This recipe threw me for a loop at first, but the mixture of ingredients actually turned into something that both dogs are addicted to.

1 cup whole wheat flour or all-purpose flour

1 cup cornmeal

1 tablespoon baking powder

1 cup milk

2 tablespoons molasses

½ teaspoon garlic powder (NOT garlic salt)

½ cup beef broth, or beef bouillon dissolved in water

A Note on Dogs Eating Human Food

In a more recent post, I noted that dogs aren’t people, so they don’t need to be fed people food. But here’s the thing: dog food is essentially made out of the same stuff as our food – it’s just presented in a way that is better for a dog’s system. Less sodium, more protein, fewer or no additive chemicals, all make dog food better for your furry friend.

Feeding them these dog bones isn’t the same as handing them a piece of Little Caser’s Pizza off your plate. These dog bones are made of ingredients that you control, and that you have double checked are good for your dog. Throughout this post, I mentioned a few times that you should watch the sodium content, and that dogs younger than two shouldn’t eat honey. It’s a good idea to know which foods are bad for dogs if you intend to make your own homemade dog snacks.

Some no-no’s for dogs include:

  • Chocolate
  • Raisins or grapes
  • Tomatoes
  • Onion and onion powder
  • Apple seeds (apple flesh is okay)
  • Sugar
  • Fat trimmings
  • Alcohol (You would think that’s a no brainer, but I’ve known someone who frequently gave his dog Morty beer.)

If you plan to make your own dog treats, be sure to check out the post linked above, where I went into more detail about what dogs can and can’t eat when it comes to people food. Knowing these things will help ensure that your dog doesn’t become ill or worse from eating your treats.

Another Tool to Check Out

Before I go, I wanted to mention that the same company that makes the Bake-A-Bone also make a silicone muffin pan, where the holes are all shaped like bones. If you don’t want another gadget or gizmo cluttering up your kitchen cabinet, or you prefer smaller bones for a smaller dog, this could be a better option for you.

You can use the same recipes, just adjust the instructions to include baking the molds in the oven, rather than relying on the Bake-A-Bone to do it. This muffin pan is dishwasher-safe, oven-safe, and freezer-safe, so you can also use it to make icy cold treats like yogurt pops. You can also get a pan by the same company that looks like dog paws if you want to go all out. Doggie birthday party, anyone?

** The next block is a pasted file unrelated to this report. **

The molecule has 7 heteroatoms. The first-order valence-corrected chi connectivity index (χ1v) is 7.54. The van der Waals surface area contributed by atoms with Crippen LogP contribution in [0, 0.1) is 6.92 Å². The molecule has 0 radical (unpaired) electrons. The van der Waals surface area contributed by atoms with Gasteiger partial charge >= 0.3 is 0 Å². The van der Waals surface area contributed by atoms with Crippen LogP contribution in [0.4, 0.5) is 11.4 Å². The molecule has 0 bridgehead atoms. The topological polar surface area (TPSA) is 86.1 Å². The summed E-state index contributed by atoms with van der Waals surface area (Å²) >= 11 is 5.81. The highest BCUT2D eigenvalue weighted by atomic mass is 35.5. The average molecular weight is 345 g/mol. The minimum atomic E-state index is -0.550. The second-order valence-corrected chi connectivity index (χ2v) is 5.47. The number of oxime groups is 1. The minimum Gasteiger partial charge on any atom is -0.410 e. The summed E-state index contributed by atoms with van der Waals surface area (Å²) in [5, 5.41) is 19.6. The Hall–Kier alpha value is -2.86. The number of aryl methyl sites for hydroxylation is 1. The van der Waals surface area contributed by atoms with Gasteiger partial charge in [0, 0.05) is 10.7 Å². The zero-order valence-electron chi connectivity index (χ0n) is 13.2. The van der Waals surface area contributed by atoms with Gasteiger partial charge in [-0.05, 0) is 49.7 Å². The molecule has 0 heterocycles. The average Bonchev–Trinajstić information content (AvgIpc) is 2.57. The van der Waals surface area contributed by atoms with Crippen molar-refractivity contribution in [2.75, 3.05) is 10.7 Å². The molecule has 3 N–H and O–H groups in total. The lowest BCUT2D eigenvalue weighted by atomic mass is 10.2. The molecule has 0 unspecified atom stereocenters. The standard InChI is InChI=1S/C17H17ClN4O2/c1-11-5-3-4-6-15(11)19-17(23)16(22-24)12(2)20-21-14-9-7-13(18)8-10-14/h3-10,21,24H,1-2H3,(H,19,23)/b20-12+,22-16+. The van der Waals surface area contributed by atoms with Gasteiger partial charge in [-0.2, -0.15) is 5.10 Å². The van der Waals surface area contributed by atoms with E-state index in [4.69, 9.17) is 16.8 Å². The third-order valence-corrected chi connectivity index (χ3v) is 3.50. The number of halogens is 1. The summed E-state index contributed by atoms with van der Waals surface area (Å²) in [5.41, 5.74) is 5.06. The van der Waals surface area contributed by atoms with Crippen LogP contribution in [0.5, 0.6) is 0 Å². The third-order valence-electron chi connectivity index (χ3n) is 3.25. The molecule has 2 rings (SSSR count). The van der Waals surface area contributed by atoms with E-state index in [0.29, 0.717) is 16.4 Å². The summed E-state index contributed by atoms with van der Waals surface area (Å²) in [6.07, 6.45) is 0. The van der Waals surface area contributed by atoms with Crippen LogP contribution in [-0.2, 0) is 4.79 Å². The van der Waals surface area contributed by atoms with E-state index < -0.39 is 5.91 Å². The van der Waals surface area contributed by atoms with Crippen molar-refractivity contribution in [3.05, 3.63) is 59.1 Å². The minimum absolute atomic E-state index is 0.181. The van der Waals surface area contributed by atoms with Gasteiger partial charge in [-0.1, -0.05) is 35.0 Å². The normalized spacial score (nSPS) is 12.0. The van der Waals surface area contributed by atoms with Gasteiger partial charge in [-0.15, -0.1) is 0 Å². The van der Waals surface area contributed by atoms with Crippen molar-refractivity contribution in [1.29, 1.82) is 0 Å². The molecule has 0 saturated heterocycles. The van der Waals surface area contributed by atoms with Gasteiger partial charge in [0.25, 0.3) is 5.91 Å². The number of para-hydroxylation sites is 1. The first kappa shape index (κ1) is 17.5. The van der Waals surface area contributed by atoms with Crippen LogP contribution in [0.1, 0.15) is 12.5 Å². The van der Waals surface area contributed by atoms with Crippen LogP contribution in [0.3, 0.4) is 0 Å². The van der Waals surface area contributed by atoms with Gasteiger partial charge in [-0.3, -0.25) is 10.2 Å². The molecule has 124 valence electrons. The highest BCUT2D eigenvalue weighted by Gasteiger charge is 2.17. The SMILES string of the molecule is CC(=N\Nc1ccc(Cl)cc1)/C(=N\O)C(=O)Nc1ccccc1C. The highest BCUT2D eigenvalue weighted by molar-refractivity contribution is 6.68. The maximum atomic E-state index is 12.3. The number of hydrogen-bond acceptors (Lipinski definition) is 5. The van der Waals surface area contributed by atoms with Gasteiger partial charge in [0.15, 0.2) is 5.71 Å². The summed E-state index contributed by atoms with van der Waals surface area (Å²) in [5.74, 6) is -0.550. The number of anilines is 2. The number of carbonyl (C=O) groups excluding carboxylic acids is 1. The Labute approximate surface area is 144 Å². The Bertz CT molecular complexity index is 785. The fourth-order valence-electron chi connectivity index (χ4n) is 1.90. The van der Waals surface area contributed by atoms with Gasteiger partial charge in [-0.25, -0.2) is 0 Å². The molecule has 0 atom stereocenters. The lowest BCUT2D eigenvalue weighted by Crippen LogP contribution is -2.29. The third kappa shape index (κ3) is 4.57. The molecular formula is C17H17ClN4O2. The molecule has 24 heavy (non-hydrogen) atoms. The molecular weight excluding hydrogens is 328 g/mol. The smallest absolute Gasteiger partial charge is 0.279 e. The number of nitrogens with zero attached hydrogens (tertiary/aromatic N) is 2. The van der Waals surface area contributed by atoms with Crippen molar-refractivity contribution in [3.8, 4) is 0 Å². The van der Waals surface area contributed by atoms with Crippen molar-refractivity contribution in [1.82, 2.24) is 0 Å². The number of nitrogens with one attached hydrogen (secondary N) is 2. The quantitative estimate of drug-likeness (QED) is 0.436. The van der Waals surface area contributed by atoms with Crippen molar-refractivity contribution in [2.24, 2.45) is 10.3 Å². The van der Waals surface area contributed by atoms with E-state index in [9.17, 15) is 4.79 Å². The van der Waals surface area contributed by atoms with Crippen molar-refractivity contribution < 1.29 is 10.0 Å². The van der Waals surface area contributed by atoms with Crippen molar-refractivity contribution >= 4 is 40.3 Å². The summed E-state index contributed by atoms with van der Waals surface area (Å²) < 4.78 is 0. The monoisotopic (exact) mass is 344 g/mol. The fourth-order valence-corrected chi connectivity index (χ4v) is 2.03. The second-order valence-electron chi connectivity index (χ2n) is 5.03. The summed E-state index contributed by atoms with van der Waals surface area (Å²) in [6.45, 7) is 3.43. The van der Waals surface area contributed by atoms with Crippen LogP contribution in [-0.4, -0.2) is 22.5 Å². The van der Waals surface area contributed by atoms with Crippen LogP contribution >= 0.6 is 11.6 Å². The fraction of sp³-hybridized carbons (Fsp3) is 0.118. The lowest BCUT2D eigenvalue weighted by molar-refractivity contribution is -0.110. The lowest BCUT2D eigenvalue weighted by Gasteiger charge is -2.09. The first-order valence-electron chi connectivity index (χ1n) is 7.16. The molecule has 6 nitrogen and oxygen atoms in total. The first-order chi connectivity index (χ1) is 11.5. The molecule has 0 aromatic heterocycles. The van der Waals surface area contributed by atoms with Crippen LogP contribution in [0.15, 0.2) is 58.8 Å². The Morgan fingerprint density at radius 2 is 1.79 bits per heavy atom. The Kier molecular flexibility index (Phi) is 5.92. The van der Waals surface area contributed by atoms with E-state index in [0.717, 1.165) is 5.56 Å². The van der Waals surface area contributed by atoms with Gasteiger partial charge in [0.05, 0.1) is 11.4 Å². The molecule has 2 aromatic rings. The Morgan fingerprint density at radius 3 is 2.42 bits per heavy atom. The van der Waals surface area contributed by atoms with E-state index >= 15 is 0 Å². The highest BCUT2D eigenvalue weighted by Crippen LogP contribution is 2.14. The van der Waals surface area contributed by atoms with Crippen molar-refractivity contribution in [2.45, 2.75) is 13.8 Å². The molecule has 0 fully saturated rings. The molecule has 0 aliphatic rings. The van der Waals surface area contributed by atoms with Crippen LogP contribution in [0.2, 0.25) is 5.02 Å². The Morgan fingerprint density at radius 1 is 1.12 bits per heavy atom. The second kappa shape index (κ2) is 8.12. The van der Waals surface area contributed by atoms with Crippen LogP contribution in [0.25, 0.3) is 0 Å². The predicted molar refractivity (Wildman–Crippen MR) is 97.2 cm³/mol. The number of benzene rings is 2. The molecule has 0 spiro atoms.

Dog’s Bake Bone On Amazon

Click Below To Go To Amazon Rating Price
Bake-A-Bone
Dog Cake Mix
Silicone Muffin Pan

The Final Verdict

I’ve had the Bake-A-Bone for almost a year now, and I have to say that I approve. It’s a lot of fun to experiment with recipes, and Janice and Leroy haven’t yet complained about the “mistake” batches I’ve had along the way. My only complaint would be that it doesn’t get the bones crunchy from the start, but that’s an easy fix.

None of these recipes require a special tool like this. You could just as easily use a spoon to plop the batter onto a cookie sheet like a cookie and bake it. It’s just fun to give out bone-shaped treats, and the fact that it takes under 10 minutes without heating up the kitchen is a big plus.

I’ve recently started experimenting with dried fruit, to see if I can come up with a sort of crunchy doggie fruit muffin. Blueberries, dried banana bits, and other ingredients are on the line up for the next batch. Keep in mind that any of these dog bones made with milk will spoil faster, and would probably do better if stored in the fridge.

I love this thing, and Janice and Leroy do too – give it a try with your dog and see what you think!

 

About the Author Ash